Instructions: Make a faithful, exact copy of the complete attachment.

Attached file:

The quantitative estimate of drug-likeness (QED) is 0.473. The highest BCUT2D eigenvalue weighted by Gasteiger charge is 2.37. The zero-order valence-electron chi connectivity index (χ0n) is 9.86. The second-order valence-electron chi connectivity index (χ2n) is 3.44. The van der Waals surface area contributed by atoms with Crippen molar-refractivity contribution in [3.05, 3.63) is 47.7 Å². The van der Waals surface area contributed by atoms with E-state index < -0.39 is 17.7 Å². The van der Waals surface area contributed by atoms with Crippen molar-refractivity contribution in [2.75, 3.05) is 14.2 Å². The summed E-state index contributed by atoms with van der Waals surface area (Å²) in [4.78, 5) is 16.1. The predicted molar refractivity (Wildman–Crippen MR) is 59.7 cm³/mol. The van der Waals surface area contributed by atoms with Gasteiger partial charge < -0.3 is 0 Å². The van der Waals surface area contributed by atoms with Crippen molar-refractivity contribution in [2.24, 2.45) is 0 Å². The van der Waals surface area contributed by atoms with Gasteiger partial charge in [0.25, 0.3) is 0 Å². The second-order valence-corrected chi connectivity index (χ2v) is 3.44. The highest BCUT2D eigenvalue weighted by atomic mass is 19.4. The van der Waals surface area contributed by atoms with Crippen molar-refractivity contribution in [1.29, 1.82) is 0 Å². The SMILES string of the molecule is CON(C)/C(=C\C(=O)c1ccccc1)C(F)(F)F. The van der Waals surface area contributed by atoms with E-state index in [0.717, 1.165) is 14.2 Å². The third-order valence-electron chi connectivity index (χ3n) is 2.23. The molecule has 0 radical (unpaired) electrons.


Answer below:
The quantitative estimate of drug-likeness (QED) is 0.473. The highest BCUT2D eigenvalue weighted by Gasteiger charge is 2.37. The zero-order valence-electron chi connectivity index (χ0n) is 9.86. The second-order valence-electron chi connectivity index (χ2n) is 3.44. The van der Waals surface area contributed by atoms with Crippen molar-refractivity contribution in [3.05, 3.63) is 47.7 Å². The van der Waals surface area contributed by atoms with E-state index < -0.39 is 17.7 Å². The van der Waals surface area contributed by atoms with Crippen molar-refractivity contribution in [2.75, 3.05) is 14.2 Å². The summed E-state index contributed by atoms with van der Waals surface area (Å²) in [4.78, 5) is 16.1. The predicted molar refractivity (Wildman–Crippen MR) is 59.7 cm³/mol. The van der Waals surface area contributed by atoms with Gasteiger partial charge < -0.3 is 0 Å². The van der Waals surface area contributed by atoms with Crippen molar-refractivity contribution in [2.24, 2.45) is 0 Å². The van der Waals surface area contributed by atoms with Gasteiger partial charge in [0.25, 0.3) is 0 Å². The second-order valence-corrected chi connectivity index (χ2v) is 3.44. The highest BCUT2D eigenvalue weighted by atomic mass is 19.4. The van der Waals surface area contributed by atoms with Crippen molar-refractivity contribution in [1.29, 1.82) is 0 Å². The SMILES string of the molecule is CON(C)/C(=C\C(=O)c1ccccc1)C(F)(F)F. The van der Waals surface area contributed by atoms with E-state index in [0.717, 1.165) is 14.2 Å². The third-order valence-electron chi connectivity index (χ3n) is 2.23. The molecule has 0 radical (unpaired) electrons.